THE STORY – Unemployed and chronically anxious, Kyra is barely getting by. Kyra lives with and cares for her ailing mother, but the string holding her life together snaps when her mom passes away. Now, she must resort to desperate measures in order to pay the bills.
THE CAST – Michelle Pfeiffer & Kiefer Sutherland
THE TEAM – Andrew Dosunmu (Writer/Director) & Darci Picoult (Writer)
THE RUNNING TIME – 98 Minutes
By Jacey Aldredge
Unemployment is a national epidemic in this country. Regardless of how low statistics and charts may show the unemployment rate as of 2018, millions of men and women face evictions and seized property due to their inability to find work. It would make anyone desperate. In Andrew Dosunmu’s “Where is Kyra?”, he analyzes this epidemic with a guttural magnifying glass. However, the problem with using a magnifying glass as a scrutinizing tool is that you often miss the big picture; instead, finding yourself mesmerized by details that, ultimately, add up to nothing.
Kyra (Michelle Pfeiffer) is the sole caretaker of her elderly mother. She bathes her, feeds her, and is tenderly devoted to ensuring her mother’s comfort. It’s a symbiotic relationship; divorced and unemployed for over two years, Kyra relies on her mother in equal measure to get by every day. When her mother passes away, Kyra’s already-fragile life crumbles. She is pushed into a corner of desperate measures to avoid homelessness while hiding the depth of her financial struggles from her new boyfriend Doug (Kiefer Sutherland).
The story is realistic and riveting; it’s a commonplace but painful situation many are thrust into every day. It’s definitely a topic to be explored and exposed, but when the right story is executed in the wrong way, it probably will be consigned to oblivion. This is the unfortunate fate of “Where is Kyra?”, whose 98-minute runtime is enveloped with a runaround sense of loss that has no beginning nor end in sight. Cinematographer Bradford Young (Of the critically acclaimed and beautifully shot films “Selma” & “Arrival”) and director Andrew Dosunmu utilize a filming style that — while at first is endearing and picturesque — becomes the bane of this film. The camera doesn’t move more than ten minutes of the film’s entirety. Instead, every long shot is straight and still, reminiscent of watching a scene filmed through a picture frame. While the intention of this style may be to provide viewers with a sense of intimacy and voyeurism while placing focus on the performances, it instead detracts from the story and becomes a painstaking distraction. It’s a pointed artistic choice that falls flat, but it may have worked had the picturesque scenes contained any source of thrill or adrenaline to keep the viewer’s interest. Instead, we’re left with shot after shot of mundane actions— putting on a pair of socks, looking in the mirror, brushing hair, sitting on a bed, walking off-camera, jumping rope, riding a bus. What’s meant as exposition becomes the plot; watching “Where is Kyra?” is like watching 98 minutes of a dozen different introductions and calling it art. Its attempt at connecting the dots fails, leaving us with a botched perspective of a desperate woman in need of a break.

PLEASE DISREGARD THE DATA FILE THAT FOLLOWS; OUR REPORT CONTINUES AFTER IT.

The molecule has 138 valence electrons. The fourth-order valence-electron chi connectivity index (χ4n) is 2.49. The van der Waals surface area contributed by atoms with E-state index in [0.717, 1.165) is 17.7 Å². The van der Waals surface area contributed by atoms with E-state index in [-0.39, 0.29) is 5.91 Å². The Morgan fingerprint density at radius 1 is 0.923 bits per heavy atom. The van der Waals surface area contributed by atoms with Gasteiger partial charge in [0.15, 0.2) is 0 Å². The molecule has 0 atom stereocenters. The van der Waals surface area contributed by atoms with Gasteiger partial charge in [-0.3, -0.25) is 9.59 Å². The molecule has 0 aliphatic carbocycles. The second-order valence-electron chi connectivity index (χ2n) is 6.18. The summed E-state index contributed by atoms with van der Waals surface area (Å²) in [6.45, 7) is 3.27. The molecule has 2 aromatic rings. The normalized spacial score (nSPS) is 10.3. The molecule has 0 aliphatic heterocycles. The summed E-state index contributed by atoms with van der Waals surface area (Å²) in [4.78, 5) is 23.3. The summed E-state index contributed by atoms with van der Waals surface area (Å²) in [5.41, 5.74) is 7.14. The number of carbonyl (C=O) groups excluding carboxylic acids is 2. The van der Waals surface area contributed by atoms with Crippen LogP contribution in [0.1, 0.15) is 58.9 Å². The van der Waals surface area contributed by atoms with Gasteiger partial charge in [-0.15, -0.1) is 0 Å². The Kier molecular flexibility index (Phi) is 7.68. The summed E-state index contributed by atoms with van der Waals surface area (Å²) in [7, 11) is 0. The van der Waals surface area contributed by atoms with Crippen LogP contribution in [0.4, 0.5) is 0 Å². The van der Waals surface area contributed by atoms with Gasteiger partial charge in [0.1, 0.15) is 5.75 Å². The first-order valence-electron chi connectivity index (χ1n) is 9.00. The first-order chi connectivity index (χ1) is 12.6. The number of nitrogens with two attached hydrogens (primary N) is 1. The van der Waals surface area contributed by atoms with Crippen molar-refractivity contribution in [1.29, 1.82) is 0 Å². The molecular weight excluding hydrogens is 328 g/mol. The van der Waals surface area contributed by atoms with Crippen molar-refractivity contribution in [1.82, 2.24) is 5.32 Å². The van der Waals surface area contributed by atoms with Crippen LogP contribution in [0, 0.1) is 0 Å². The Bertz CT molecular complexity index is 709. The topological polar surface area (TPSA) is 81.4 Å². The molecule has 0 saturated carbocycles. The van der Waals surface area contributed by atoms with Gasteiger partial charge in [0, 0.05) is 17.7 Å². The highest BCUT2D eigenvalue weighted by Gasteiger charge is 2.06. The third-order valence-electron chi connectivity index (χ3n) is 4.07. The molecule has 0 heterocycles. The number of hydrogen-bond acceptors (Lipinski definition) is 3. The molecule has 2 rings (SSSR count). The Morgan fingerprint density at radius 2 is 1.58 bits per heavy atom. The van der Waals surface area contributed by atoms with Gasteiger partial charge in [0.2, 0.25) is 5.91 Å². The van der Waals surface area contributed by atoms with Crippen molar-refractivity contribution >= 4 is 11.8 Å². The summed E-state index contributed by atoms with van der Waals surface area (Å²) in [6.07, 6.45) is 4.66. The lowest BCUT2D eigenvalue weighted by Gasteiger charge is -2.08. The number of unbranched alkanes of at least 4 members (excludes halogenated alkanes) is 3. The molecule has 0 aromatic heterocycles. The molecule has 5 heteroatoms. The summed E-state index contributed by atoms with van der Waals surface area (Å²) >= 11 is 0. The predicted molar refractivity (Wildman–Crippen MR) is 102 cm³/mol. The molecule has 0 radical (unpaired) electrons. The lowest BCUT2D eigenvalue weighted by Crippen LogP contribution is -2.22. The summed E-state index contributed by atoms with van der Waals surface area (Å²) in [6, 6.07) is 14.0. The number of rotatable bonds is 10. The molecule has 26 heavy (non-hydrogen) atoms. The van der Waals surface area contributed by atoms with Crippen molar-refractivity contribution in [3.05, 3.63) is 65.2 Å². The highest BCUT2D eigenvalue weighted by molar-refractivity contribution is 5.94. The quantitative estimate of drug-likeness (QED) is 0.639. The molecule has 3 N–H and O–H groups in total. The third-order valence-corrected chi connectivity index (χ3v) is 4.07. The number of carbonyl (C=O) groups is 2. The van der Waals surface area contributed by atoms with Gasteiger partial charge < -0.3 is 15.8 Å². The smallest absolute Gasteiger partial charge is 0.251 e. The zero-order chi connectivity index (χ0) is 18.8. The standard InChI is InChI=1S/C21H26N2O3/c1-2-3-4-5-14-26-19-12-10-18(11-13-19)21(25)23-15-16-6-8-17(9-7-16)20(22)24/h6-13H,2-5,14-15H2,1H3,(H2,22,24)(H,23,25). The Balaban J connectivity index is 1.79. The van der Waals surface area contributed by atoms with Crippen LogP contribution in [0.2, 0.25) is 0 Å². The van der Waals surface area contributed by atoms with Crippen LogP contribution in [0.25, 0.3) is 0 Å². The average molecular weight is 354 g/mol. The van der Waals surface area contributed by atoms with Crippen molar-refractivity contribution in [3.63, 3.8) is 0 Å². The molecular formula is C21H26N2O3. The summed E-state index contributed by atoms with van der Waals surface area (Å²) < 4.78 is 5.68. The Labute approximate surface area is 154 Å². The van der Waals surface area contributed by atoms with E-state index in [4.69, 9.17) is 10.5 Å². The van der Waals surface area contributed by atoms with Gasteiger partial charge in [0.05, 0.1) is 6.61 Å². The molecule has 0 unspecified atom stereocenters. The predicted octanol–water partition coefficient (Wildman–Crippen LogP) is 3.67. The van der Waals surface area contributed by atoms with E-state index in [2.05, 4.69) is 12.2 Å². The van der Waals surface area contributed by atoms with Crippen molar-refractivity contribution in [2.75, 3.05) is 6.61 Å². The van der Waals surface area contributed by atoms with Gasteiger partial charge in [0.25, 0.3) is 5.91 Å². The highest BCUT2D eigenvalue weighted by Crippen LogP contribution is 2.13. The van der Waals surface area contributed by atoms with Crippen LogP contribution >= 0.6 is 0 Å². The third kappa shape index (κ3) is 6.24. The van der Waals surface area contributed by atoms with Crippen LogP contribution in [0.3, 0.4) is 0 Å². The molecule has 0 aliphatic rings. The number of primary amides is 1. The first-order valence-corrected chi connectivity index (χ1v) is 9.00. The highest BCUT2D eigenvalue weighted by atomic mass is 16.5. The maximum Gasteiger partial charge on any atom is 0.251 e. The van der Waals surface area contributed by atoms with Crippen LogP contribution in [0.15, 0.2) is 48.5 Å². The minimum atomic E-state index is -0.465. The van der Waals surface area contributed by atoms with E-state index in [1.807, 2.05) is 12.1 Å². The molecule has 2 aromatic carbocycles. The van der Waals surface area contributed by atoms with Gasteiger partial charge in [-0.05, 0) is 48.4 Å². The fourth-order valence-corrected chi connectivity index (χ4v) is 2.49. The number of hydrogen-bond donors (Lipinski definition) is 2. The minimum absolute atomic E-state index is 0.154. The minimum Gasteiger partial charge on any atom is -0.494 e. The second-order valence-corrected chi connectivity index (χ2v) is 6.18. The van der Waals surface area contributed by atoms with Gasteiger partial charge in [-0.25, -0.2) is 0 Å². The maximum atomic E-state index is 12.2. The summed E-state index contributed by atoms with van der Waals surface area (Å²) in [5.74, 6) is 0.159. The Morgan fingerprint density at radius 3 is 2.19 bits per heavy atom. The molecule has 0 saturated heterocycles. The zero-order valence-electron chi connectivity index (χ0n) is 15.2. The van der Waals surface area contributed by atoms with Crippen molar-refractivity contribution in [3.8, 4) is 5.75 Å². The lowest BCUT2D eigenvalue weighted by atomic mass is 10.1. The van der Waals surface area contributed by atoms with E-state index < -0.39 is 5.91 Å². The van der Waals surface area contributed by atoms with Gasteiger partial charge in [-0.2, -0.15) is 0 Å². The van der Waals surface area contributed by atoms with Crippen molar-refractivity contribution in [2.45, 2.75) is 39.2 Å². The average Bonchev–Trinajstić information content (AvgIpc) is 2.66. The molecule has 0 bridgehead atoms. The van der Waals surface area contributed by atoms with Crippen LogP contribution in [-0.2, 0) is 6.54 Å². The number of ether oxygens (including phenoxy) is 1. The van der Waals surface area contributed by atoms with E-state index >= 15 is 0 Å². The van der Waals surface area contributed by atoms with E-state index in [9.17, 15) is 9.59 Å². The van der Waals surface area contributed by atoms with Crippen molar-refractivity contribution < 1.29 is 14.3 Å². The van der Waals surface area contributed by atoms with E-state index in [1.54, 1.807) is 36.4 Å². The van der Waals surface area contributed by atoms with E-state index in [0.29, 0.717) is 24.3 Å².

It’s a shame because Michelle Pfeiffer is a roadhouse of realism as Kyra. She sinks her teeth into this role unapologetically, realizing that her character is both a victim and a victimizer. It’s a visceral experience watching Pfeiffer fumble and drown in her own helplessness and she’s imbued the film with a tangible sense of humility, like a wet dog begging to come inside. It’s an unembellished and humbling performance; every time Pfeiffer falls, literally or figuratively, your first instinct is to look away like you’re walking by someone homeless on the street. However, she’s stifled by Darci Picoult’s screenplay, which barely amounts to anything more than showcasing her precarious situation in different places. Whether it’s the bank, her home, a bar, or the occasional place of business where she’s dropping off a resume, it’s the same hopeless dialogue spun to fit a new surrounding. Pfeiffer does what she can with the bland words given to her, but it’s evident she’s struggling to breathe some sort of life into this film.
Her co-star, Kiefer Sutherland, tries to help Kyra’s cause as her new lover but falls short due to the film’s overall inadequacies. He ends up being nothing more than a witness to Kyra’s illegal, and outré, activities. In fact, it’s this outlandish criminality that holds the only source of captivation for viewers, yet it’s treated like a symptom of a fatal disease that should be anything but celebrated. What could’ve made an excellent dark comedy a la “The Dressmaker” or “The Lobster” ends up taking itself too seriously. “Where is Kyra?” is a cautionary tale gone terribly wrong, and you’ll find yourself breathing a sigh of relief when the camera, for once, moves with its actors, or if the conversation takes any kind of turn from its monotonous place of origin. Ultimately, the only interesting thing about “Where is Kyra?” is its title.
THE FINAL SCORE
THE GOOD – Michelle Pfeiffer is resplendent, with a nuanced and genuine performance as Kyra. She digs deep into the struggles of one woman’s badly dealt cards.
THE BAD – Stifling, immovable cinematography and a bland screenplay only accentuate this film’s idle idiosyncrasies. What could’ve been a poignant cautionary tale becomes a badly made attempt at imitating reality.